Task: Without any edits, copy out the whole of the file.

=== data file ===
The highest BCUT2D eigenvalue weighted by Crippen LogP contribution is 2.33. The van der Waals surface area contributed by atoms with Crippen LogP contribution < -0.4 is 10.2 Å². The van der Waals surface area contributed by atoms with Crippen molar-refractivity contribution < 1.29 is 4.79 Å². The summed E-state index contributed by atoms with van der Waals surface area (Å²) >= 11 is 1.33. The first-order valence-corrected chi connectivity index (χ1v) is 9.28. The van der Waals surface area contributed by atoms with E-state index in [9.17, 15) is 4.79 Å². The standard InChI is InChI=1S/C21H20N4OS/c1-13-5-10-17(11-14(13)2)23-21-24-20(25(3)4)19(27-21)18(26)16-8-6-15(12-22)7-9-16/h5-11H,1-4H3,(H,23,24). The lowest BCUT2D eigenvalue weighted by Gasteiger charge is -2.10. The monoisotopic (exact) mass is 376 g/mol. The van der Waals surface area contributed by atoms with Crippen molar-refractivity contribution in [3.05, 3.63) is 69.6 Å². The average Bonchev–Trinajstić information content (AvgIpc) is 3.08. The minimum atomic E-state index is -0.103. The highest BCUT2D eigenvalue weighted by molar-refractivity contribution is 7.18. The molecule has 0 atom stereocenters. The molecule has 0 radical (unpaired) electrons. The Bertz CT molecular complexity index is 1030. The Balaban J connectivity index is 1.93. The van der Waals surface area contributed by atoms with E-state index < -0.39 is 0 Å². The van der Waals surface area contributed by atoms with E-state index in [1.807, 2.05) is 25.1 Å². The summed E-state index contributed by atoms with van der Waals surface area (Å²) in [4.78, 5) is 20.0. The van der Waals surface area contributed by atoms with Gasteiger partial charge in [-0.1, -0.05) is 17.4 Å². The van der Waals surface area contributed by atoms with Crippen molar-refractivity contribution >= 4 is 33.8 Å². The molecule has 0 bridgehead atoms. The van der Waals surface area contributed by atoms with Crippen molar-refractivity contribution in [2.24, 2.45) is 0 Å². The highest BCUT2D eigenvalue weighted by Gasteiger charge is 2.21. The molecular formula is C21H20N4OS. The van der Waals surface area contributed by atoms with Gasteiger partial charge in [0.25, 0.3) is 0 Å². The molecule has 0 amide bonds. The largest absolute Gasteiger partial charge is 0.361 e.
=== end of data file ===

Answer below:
The highest BCUT2D eigenvalue weighted by Crippen LogP contribution is 2.33. The van der Waals surface area contributed by atoms with Crippen LogP contribution < -0.4 is 10.2 Å². The van der Waals surface area contributed by atoms with Crippen molar-refractivity contribution < 1.29 is 4.79 Å². The summed E-state index contributed by atoms with van der Waals surface area (Å²) >= 11 is 1.33. The first-order valence-corrected chi connectivity index (χ1v) is 9.28. The van der Waals surface area contributed by atoms with E-state index in [9.17, 15) is 4.79 Å². The standard InChI is InChI=1S/C21H20N4OS/c1-13-5-10-17(11-14(13)2)23-21-24-20(25(3)4)19(27-21)18(26)16-8-6-15(12-22)7-9-16/h5-11H,1-4H3,(H,23,24). The lowest BCUT2D eigenvalue weighted by Gasteiger charge is -2.10. The monoisotopic (exact) mass is 376 g/mol. The van der Waals surface area contributed by atoms with Crippen molar-refractivity contribution in [3.05, 3.63) is 69.6 Å². The average Bonchev–Trinajstić information content (AvgIpc) is 3.08. The minimum atomic E-state index is -0.103. The highest BCUT2D eigenvalue weighted by molar-refractivity contribution is 7.18. The molecule has 0 atom stereocenters. The molecule has 0 radical (unpaired) electrons. The Bertz CT molecular complexity index is 1030. The Balaban J connectivity index is 1.93. The van der Waals surface area contributed by atoms with E-state index < -0.39 is 0 Å². The van der Waals surface area contributed by atoms with E-state index in [1.807, 2.05) is 25.1 Å². The summed E-state index contributed by atoms with van der Waals surface area (Å²) in [4.78, 5) is 20.0. The van der Waals surface area contributed by atoms with Gasteiger partial charge in [-0.1, -0.05) is 17.4 Å². The van der Waals surface area contributed by atoms with Crippen molar-refractivity contribution >= 4 is 33.8 Å². The molecule has 0 bridgehead atoms. The van der Waals surface area contributed by atoms with Crippen molar-refractivity contribution in [2.24, 2.45) is 0 Å². The highest BCUT2D eigenvalue weighted by Gasteiger charge is 2.21. The molecular formula is C21H20N4OS. The van der Waals surface area contributed by atoms with Gasteiger partial charge in [0.25, 0.3) is 0 Å². The molecule has 0 amide bonds. The largest absolute Gasteiger partial charge is 0.361 e.